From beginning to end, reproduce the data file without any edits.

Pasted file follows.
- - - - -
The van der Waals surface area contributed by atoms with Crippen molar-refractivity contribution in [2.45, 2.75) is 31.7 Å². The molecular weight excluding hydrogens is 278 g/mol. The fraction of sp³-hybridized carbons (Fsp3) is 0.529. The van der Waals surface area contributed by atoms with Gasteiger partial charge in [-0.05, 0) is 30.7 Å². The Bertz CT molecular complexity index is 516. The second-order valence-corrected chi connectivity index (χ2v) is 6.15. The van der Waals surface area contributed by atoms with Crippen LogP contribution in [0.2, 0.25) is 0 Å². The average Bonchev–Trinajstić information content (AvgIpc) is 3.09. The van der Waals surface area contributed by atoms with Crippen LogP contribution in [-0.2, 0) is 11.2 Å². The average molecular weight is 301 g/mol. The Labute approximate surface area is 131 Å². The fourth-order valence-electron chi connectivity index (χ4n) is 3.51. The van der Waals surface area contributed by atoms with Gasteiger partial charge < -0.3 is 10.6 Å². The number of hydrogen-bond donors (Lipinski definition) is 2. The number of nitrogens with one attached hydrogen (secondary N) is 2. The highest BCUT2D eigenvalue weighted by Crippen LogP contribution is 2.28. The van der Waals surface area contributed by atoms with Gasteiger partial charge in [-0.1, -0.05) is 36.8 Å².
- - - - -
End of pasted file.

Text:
The van der Waals surface area contributed by atoms with Crippen molar-refractivity contribution in [2.45, 2.75) is 31.7 Å². The molecular weight excluding hydrogens is 278 g/mol. The fraction of sp³-hybridized carbons (Fsp3) is 0.529. The van der Waals surface area contributed by atoms with Gasteiger partial charge in [-0.05, 0) is 30.7 Å². The Bertz CT molecular complexity index is 516. The second-order valence-corrected chi connectivity index (χ2v) is 6.15. The van der Waals surface area contributed by atoms with Crippen LogP contribution in [0.2, 0.25) is 0 Å². The average Bonchev–Trinajstić information content (AvgIpc) is 3.09. The van der Waals surface area contributed by atoms with Crippen LogP contribution in [-0.2, 0) is 11.2 Å². The average molecular weight is 301 g/mol. The Labute approximate surface area is 131 Å². The fourth-order valence-electron chi connectivity index (χ4n) is 3.51. The van der Waals surface area contributed by atoms with Gasteiger partial charge < -0.3 is 10.6 Å². The number of hydrogen-bond donors (Lipinski definition) is 2. The number of nitrogens with one attached hydrogen (secondary N) is 2. The highest BCUT2D eigenvalue weighted by Crippen LogP contribution is 2.28. The van der Waals surface area contributed by atoms with Gasteiger partial charge in [-0.1, -0.05) is 36.8 Å².